A society that aims to kill you forces you to destroy it. When the choice is between destroying or being destroyed, it’s better to destroy.
There is something chilling about the quiet way in which you say that.
If you expected me to burst into tears, I’m sorry to disappoint you. I will not do that.
So when the commanders of Operation Dani are standing there and observing the long and terrible column of the 50,000 people expelled from Lod walking eastward, you stand there with them? You justify them?
I definitely understand them. I understand their motives. I don’t think they felt any pangs of conscience, and in their place I wouldn’t have felt pangs of conscience. Without that act, they would not have won the war and the state would not have come into being.
You do not condemn them morally?
They perpetrated ethnic cleansing.
There are circumstances in history that justify ethnic cleansing. I know that this term is completely negative in the discourse of the 21st century, but when the choice is between ethnic cleansing and genocide – the annihilation of your people – I prefer ethnic cleansing.
And that was the situation in 1948?
That was the situation. That is what Zionism faced. A Jewish state would not have come into being without the uprooting of 700,000 Palestinians. Therefore it was necessary to uproot them. There was no choice but to expel that population. It was necessary to cleanse the hinterland and cleanse the border areas and cleanse the main roads. It was necessary to cleanse the villages from which our convoys and our settlements were fired on.
The term « to cleanse » is terrible.
I know it doesn’t sound nice but that’s the term they used at the time. I adopted it from all the 1948 documents in which I am immersed.
What you are saying is hard to listen to and hard to digest. You sound hard-hearted.
I feel sympathy for the Palestinian people, which truly underwent a hard tragedy. I feel sympathy for the refugees themselves. But if the desire to establish a Jewish state here is legitimate, there was no other choice. It was impossible to leave a large fifth column in the country. From the moment the Yishuv [pre-1948 Jewish community in Palestine] was attacked by the Palestinians and afterward by the Arab states, there was no choice but to expel the Palestinian population. To uproot it in the course of war.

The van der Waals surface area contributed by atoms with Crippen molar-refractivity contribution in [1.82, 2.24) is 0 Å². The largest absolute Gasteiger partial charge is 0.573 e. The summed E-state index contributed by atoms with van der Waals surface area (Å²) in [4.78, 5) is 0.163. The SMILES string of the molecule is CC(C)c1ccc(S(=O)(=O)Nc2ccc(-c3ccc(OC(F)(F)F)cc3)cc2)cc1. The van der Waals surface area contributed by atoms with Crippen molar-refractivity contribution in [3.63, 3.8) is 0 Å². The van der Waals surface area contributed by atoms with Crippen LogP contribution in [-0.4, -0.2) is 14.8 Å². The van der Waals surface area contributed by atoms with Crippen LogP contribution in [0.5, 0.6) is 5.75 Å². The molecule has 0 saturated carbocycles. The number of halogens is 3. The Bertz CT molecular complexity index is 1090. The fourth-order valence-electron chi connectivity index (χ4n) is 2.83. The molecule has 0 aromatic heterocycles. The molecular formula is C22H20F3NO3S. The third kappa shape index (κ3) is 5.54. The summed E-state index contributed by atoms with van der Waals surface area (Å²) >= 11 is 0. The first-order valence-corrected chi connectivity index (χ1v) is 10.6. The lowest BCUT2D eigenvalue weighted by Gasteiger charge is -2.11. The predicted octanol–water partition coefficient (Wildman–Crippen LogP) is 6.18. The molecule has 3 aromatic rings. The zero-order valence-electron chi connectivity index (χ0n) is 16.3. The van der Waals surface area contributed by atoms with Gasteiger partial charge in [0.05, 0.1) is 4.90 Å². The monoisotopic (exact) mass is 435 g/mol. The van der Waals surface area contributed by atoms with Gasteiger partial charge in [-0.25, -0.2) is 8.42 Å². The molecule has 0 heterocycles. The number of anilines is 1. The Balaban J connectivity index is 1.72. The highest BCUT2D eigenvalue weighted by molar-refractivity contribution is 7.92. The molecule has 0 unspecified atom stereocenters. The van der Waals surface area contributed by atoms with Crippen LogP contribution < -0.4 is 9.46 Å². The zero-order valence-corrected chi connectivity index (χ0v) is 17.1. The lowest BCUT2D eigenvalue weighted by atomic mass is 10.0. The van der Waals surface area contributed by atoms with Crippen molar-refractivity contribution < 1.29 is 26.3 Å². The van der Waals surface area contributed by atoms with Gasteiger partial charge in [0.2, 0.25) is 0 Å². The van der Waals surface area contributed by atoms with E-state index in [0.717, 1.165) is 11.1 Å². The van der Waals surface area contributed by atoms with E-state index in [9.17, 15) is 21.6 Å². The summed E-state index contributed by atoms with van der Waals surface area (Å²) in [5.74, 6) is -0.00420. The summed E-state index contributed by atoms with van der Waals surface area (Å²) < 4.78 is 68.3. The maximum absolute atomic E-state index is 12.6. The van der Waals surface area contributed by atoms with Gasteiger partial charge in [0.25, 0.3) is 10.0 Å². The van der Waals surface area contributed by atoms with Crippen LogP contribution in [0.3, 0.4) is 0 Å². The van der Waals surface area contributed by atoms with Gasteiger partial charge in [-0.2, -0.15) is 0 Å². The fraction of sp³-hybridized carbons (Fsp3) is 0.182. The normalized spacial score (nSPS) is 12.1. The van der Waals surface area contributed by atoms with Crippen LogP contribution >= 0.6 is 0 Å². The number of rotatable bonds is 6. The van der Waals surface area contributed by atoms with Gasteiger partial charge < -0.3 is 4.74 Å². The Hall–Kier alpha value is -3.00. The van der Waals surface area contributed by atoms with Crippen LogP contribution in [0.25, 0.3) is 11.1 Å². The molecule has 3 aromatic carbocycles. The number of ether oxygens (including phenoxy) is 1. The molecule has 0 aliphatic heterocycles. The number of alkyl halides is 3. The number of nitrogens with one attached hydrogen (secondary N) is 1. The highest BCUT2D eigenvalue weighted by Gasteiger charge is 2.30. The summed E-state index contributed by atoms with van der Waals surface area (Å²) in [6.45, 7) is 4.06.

Remember another thing: the Arab people gained a large slice of the planet. Not thanks to its skills or its great virtues, but because it conquered and murdered and forced those it conquered to convert during many generations. But in the end the Arabs have 22 states. The Jewish people did not have even one state. There was no reason in the world why it should not have one state. Therefore, from my point of view, the need to establish this state in this place overcame the injustice that was done to the Palestinians by uprooting them.
And morally speaking, you have no problem with that deed?
That is correct. Even the great American democracy could not have been created without the annihilation of the Indians. There are cases in which the overall, final good justifies harsh and cruel acts that are committed in the course of history.
And in our case it effectively justifies a population transfer.
That’s what emerges.
And you take that in stride? War crimes? Massacres? The burning fields and the devastated villages of the Nakba?
You have to put things in proportion. These are small war crimes. All told, if we take all the massacres and all the executions of 1948, we come to about 800 who were killed. In comparison to the massacres that were perpetrated in Bosnia, that’s peanuts. In comparison to the massacres the Russians perpetrated against the Germans at Stalingrad, that’s chicken feed. When you take into account that there was a bloody civil war here and that we lost an entire 1 percent of the population, you find that we behaved very well.
That is Benny Morris. For him, the goal of establishing a « Jewish state » justified any atrocities against the Palestinians.
It seems that for some people learning the facts is not enough to develop real empathy and conscience.